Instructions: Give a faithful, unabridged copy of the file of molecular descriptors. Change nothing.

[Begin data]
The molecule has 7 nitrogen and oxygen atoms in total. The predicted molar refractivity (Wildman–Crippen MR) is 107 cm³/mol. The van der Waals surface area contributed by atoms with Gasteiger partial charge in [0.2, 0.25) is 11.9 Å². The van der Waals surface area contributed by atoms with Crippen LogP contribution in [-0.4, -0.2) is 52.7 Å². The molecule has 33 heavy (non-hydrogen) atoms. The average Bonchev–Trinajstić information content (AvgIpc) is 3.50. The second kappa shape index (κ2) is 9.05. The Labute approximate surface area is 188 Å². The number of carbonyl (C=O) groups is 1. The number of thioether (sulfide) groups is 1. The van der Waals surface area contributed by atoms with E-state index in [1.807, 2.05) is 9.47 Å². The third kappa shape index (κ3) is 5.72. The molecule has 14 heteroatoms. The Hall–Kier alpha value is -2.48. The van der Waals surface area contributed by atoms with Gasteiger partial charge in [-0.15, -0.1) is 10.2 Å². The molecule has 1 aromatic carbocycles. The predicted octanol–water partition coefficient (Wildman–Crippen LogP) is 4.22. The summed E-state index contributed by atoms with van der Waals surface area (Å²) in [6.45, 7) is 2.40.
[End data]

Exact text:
The molecule has 7 nitrogen and oxygen atoms in total. The predicted molar refractivity (Wildman–Crippen MR) is 107 cm³/mol. The van der Waals surface area contributed by atoms with Gasteiger partial charge in [0.2, 0.25) is 11.9 Å². The van der Waals surface area contributed by atoms with Crippen LogP contribution in [-0.4, -0.2) is 52.7 Å². The molecule has 33 heavy (non-hydrogen) atoms. The average Bonchev–Trinajstić information content (AvgIpc) is 3.50. The second kappa shape index (κ2) is 9.05. The Labute approximate surface area is 188 Å². The number of carbonyl (C=O) groups is 1. The number of thioether (sulfide) groups is 1. The van der Waals surface area contributed by atoms with E-state index in [1.807, 2.05) is 9.47 Å². The third kappa shape index (κ3) is 5.72. The molecule has 14 heteroatoms. The Hall–Kier alpha value is -2.48. The van der Waals surface area contributed by atoms with Gasteiger partial charge in [-0.15, -0.1) is 10.2 Å². The molecule has 1 aromatic carbocycles. The predicted octanol–water partition coefficient (Wildman–Crippen LogP) is 4.22. The summed E-state index contributed by atoms with van der Waals surface area (Å²) in [6.45, 7) is 2.40.